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I've purchased a lot of paint and I can say I understand the frustration. My local paint shop seems better stocked in terms of chip books than others I've been to. I've been to some shops where they only have one sample book and if the color wasn't in the book you weren't going to get paint. The unfortunate part is that as good as my shop is about having paint chips to compare there is no secret formula such as bringing in different color codes they can input and out comes the right paint color. When I'm painting I do as Andrew has suggested and tell the client find a car color you really like, that is the best way I can ensure the color will meet the expectation. I have had a more than one occasion where I went in with a color on my phone and tried matching in to a book only to find later I was sanding and picking a new color. Best of luck!
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Old 01-31-21, 09:54 AM
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LOTS of googling around and it seems the PPG auto color scene is really a black box. I went the route of finding swatches for wall paint and they are going to try to match them. So, we'll see. I'm mildly optimistic.
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Old 01-31-21, 12:26 PM
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Originally Posted by bobmarteal
LOTS of googling around and it seems the PPG auto color scene is really a black box. I went the route of finding swatches for wall paint and they are going to try to match them. So, we'll see. I'm mildly optimistic.
Good luck! I always find paint looks a bit different depending on what it's on whether that's a wall or a bike frame. Probably something to do with that gold dress illusion. So it's not worth agonizing over the exact shade too much.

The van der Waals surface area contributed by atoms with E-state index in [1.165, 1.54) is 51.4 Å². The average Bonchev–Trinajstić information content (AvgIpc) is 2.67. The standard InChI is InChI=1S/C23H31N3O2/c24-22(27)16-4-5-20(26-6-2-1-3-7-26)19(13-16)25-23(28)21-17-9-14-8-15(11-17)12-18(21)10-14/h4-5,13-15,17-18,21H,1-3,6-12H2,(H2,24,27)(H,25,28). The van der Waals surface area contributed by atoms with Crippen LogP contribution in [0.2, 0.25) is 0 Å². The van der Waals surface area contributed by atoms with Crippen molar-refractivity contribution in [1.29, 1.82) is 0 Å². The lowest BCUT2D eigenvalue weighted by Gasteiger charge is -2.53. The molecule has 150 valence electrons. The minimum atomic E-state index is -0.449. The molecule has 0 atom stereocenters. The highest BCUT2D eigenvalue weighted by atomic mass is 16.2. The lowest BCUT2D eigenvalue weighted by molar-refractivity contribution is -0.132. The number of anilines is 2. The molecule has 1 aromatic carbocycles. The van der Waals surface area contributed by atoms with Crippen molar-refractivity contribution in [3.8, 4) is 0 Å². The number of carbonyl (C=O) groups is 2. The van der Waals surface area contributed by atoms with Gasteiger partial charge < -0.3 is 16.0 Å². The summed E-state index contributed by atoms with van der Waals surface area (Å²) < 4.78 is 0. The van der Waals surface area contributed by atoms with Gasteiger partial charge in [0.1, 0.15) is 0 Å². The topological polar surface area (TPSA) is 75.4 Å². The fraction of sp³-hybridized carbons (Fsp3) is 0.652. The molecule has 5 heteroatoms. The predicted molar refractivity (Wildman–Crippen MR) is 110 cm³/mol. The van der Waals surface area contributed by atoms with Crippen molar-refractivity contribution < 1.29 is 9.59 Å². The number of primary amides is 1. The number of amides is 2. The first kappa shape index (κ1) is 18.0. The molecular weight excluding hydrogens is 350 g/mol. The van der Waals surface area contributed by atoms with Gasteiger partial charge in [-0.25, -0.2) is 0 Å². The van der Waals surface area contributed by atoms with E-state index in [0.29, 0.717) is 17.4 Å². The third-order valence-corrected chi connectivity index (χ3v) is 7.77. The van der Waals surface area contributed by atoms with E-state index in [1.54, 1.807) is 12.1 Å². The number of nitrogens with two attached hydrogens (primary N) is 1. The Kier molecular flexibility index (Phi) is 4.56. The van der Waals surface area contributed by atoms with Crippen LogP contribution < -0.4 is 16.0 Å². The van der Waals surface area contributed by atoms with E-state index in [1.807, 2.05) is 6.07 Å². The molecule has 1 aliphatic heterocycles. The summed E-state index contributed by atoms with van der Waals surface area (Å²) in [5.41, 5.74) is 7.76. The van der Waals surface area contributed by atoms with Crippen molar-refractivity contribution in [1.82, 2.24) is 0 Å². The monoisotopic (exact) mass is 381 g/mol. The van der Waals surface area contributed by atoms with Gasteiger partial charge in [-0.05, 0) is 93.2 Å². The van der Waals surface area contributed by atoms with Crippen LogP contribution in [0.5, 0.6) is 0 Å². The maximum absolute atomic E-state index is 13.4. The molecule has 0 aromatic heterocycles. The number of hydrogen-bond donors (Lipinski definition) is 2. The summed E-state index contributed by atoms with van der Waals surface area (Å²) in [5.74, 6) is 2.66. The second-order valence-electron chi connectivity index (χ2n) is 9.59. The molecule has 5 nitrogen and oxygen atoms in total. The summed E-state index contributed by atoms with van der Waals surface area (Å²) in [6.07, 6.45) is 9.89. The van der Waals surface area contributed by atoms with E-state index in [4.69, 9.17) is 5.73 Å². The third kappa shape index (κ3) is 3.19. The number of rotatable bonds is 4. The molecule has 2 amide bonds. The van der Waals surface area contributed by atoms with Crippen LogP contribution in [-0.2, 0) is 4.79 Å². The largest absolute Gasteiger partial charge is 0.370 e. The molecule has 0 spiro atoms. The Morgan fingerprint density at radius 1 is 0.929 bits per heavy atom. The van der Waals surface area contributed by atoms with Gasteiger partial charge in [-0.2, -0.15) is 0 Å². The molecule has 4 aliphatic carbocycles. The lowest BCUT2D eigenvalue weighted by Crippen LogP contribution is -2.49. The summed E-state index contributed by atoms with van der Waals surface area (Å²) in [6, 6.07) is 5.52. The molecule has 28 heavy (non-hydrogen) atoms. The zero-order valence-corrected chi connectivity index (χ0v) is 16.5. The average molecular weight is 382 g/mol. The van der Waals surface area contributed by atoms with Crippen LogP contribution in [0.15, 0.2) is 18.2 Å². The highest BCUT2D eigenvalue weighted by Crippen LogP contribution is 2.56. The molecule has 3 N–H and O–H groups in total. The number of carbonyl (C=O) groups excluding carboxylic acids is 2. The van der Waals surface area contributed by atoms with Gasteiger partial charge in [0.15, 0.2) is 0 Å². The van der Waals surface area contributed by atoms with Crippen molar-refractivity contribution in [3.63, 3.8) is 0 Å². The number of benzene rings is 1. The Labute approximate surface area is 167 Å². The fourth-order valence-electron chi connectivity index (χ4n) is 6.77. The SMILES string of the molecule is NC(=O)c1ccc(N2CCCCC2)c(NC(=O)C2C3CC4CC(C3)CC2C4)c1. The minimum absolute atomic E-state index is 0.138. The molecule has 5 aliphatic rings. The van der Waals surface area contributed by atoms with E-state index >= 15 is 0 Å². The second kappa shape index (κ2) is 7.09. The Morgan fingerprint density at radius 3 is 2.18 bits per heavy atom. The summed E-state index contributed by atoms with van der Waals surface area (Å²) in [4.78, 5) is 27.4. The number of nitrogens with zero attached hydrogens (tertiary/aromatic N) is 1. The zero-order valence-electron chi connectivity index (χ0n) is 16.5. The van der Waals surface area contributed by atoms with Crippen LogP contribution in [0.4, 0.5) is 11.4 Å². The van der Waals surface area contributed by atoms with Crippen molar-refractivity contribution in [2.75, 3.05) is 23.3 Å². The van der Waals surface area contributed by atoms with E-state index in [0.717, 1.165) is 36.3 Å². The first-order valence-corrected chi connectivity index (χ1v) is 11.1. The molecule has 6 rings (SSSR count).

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Old 01-31-21, 12:48 PM
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Originally Posted by guy153
Good luck! I always find paint looks a bit different depending on what it's on whether that's a wall or a bike frame. Probably something to do with that gold dress illusion. So it's not worth agonizing over the exact shade too much.

This! The few frames I've built for others I have taken care to represent that the color that was the goal will not be the exact tint/tone/shade (very close but not exact) that the frame ends up with. Even with the most straight forward color matching system and choices some drift of the paint mix will be there. Then there's the issues of chip charts having other colors about near by and, usually, lots of white between the chips. Then there's the issue of what light is being used to view under, the sun on a bright day, cloudy day, indoor lighting of which bulb design. Then there's the issue of how the light reflects differently on a surface with multiple curves and edges VS a flat page or door panel. Andy